Image Credit: Shutterstock

The discrepancy between the third site and the first two was the way in which end users were employing the new IT solution. They were not using it in the intended manner frequently enough to make a difference–specifically, these users were not placing an order for exams, which had been deemed a necessary part of tracking studies and ensuring they made it into the medical record. The challenge was then to find a way to help them choose the correct workflow each time, starting with why the error was taking place, or why they were not placing order. Technicians were doing a good job up to the point of hand-off to the EKG system. The EKG system by itself would accept all data, regardless of whether or not an order had been placed. This, of course, was a different workflow than the previously used paper print-outs. The third site could not be successful unless each technician could internalize and verbalize the reason that the new EKG system supported the wellness of the patients and understood their part in getting the data in to the system. To combat this problem, a new teaching IT workflow diagram was created to help the end users find their way through the system, complete with where and why points of failure could occur. This diagram was posted on each EKG machine.

The third site’s failure to implement the IT solution proved that humans will fall back into old habits if not guided to make new, better ones. A checklist was established for the end of the shift in order to validate all ordered exams and their locations within the system. this brought accountability to the workflow by building in key points of mandated choice in the form of a required check box. If the box were to remain unchecked, the workflow would stop and the data would not be accepted. The list required that the orders be placed for the EKG before associating the image to the patient in the system, thus eliminating the majority of orphaned studies.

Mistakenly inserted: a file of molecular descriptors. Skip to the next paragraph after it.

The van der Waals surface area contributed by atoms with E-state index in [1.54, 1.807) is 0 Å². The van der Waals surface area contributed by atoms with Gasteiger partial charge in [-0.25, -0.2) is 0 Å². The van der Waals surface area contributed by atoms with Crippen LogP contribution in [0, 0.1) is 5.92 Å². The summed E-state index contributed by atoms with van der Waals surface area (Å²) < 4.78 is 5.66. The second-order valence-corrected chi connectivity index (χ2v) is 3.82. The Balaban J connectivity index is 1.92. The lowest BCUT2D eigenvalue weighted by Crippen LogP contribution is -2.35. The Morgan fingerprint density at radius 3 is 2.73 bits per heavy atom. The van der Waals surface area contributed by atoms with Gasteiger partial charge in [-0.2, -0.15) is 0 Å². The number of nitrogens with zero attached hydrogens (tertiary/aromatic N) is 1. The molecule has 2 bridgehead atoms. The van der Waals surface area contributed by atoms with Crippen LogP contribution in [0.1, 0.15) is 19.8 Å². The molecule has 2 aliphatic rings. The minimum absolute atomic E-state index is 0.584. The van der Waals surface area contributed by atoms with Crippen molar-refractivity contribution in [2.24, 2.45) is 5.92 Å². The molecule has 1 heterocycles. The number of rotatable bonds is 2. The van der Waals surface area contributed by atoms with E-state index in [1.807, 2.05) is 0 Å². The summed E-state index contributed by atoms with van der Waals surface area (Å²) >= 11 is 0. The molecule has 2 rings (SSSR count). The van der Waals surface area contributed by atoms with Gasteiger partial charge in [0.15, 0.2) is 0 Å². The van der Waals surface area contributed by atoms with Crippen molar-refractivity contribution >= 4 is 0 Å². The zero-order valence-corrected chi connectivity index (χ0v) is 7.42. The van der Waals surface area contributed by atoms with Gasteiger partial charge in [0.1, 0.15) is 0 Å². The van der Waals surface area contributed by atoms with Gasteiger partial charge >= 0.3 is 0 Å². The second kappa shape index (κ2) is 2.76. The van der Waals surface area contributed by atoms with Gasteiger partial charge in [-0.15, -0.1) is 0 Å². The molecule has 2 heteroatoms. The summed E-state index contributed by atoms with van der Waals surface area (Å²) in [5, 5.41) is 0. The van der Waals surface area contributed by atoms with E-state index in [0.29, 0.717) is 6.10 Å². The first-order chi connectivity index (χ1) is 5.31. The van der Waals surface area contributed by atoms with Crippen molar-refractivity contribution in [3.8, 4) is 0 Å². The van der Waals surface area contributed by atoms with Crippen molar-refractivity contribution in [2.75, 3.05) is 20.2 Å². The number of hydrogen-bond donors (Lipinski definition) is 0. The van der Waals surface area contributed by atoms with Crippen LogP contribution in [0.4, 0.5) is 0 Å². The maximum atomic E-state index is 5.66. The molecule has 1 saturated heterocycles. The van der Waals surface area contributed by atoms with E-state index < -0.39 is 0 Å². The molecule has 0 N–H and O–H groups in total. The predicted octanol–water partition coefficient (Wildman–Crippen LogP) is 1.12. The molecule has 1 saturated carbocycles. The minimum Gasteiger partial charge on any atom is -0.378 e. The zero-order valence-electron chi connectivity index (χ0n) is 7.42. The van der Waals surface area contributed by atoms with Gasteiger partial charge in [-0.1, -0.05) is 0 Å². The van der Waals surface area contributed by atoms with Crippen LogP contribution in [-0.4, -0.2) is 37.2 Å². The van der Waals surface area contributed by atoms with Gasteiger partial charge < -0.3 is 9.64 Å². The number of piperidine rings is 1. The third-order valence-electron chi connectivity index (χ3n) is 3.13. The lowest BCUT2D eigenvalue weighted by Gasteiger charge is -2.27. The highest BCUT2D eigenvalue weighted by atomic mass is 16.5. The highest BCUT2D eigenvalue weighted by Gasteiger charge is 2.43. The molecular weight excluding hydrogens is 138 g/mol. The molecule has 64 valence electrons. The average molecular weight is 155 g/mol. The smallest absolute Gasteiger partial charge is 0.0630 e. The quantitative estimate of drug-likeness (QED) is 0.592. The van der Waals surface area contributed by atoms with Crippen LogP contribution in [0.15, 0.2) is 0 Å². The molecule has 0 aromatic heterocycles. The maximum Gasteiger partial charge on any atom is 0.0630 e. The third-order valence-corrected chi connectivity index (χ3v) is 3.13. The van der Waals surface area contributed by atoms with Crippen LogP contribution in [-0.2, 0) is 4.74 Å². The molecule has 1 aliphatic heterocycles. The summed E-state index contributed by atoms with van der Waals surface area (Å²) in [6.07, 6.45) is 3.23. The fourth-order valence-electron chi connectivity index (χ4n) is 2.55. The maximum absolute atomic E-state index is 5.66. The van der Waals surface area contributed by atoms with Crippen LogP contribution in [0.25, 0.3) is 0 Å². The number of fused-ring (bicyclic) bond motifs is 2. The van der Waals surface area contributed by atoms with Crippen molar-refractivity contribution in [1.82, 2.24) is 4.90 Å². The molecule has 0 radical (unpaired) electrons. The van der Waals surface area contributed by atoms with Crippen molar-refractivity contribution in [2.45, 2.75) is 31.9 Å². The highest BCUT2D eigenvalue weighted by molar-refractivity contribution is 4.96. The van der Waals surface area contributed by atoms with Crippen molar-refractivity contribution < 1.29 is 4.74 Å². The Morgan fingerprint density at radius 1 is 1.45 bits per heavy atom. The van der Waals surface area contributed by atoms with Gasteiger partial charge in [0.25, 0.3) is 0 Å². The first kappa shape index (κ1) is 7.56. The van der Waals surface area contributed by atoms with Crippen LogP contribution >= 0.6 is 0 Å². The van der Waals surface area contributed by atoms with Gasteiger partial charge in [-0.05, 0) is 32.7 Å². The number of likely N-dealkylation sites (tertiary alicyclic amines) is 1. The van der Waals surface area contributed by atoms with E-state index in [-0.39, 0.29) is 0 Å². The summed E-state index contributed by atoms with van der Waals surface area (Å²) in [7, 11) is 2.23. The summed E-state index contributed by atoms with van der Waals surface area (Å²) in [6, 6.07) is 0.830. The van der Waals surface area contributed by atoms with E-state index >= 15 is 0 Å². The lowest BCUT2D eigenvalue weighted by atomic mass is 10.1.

Error rates dropped 90 percent in three weeks after reworking the training given to the end user during the choice architecture at the problematic site and the following 16 sites did not have issues with this failure to adopt.


Healthcare needs Information Technology solutions to meet the ever-changing demands placed upon it through the advancement of new technology. This segment is littered with failed implementation due to various factors–poor design, cost, and competing resource requirements. This discussion is about the human factor in the use of a well-designed IT product. The question is: How do we get people to use the solution as designed, and how do we help them make the right decisions each time?


The success of an IT project can have a positive impact if the product deployment uses the Nudge choice architecture method. A choice architect should strive to explain who, what, when, and why of the products during training so that a system stop is not necessary, but in problem cases the architect may need to limit people’s choices.


You may view the original abstract on the SIIM website here:

#efficiency #workflow #healthcareIT #implementation #choicearchitecture #healthcare